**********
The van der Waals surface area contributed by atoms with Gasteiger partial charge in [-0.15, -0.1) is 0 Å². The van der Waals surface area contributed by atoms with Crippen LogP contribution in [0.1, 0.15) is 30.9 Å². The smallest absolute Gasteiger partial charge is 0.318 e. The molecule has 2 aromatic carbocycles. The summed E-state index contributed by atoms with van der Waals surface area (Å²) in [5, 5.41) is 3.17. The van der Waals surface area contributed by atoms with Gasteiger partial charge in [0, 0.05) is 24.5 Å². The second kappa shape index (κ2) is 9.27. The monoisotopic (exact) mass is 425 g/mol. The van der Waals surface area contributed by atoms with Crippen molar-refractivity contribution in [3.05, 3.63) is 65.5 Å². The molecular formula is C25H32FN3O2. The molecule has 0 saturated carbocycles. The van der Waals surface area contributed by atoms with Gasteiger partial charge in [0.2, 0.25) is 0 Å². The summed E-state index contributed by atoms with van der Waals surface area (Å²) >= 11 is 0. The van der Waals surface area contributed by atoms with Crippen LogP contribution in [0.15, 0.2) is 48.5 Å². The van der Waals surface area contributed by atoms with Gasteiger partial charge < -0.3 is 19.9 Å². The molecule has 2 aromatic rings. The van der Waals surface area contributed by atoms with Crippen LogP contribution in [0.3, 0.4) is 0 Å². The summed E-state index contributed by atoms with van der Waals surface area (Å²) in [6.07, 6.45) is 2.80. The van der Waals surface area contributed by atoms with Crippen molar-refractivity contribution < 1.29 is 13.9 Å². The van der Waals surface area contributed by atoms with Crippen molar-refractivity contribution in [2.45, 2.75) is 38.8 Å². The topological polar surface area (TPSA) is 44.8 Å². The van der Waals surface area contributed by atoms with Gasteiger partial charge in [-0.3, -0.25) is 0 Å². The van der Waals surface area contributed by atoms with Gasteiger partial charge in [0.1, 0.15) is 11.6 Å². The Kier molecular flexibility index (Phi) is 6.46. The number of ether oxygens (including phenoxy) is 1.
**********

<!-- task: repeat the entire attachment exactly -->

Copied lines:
The van der Waals surface area contributed by atoms with Gasteiger partial charge in [-0.15, -0.1) is 0 Å². The van der Waals surface area contributed by atoms with Crippen LogP contribution in [0.1, 0.15) is 30.9 Å². The smallest absolute Gasteiger partial charge is 0.318 e. The molecule has 2 aromatic carbocycles. The summed E-state index contributed by atoms with van der Waals surface area (Å²) in [5, 5.41) is 3.17. The van der Waals surface area contributed by atoms with Gasteiger partial charge in [0, 0.05) is 24.5 Å². The second kappa shape index (κ2) is 9.27. The monoisotopic (exact) mass is 425 g/mol. The van der Waals surface area contributed by atoms with Crippen molar-refractivity contribution in [3.05, 3.63) is 65.5 Å². The molecular formula is C25H32FN3O2. The molecule has 0 saturated carbocycles. The van der Waals surface area contributed by atoms with Gasteiger partial charge in [0.2, 0.25) is 0 Å². The summed E-state index contributed by atoms with van der Waals surface area (Å²) >= 11 is 0. The van der Waals surface area contributed by atoms with Crippen LogP contribution in [0.15, 0.2) is 48.5 Å². The van der Waals surface area contributed by atoms with Gasteiger partial charge < -0.3 is 19.9 Å². The molecule has 2 aromatic rings. The van der Waals surface area contributed by atoms with Crippen LogP contribution in [0.3, 0.4) is 0 Å². The summed E-state index contributed by atoms with van der Waals surface area (Å²) in [6.07, 6.45) is 2.80. The van der Waals surface area contributed by atoms with Crippen molar-refractivity contribution < 1.29 is 13.9 Å². The van der Waals surface area contributed by atoms with Crippen molar-refractivity contribution in [2.45, 2.75) is 38.8 Å². The topological polar surface area (TPSA) is 44.8 Å². The van der Waals surface area contributed by atoms with Gasteiger partial charge in [-0.3, -0.25) is 0 Å². The van der Waals surface area contributed by atoms with Gasteiger partial charge in [0.1, 0.15) is 11.6 Å². The Kier molecular flexibility index (Phi) is 6.46. The number of ether oxygens (including phenoxy) is 1.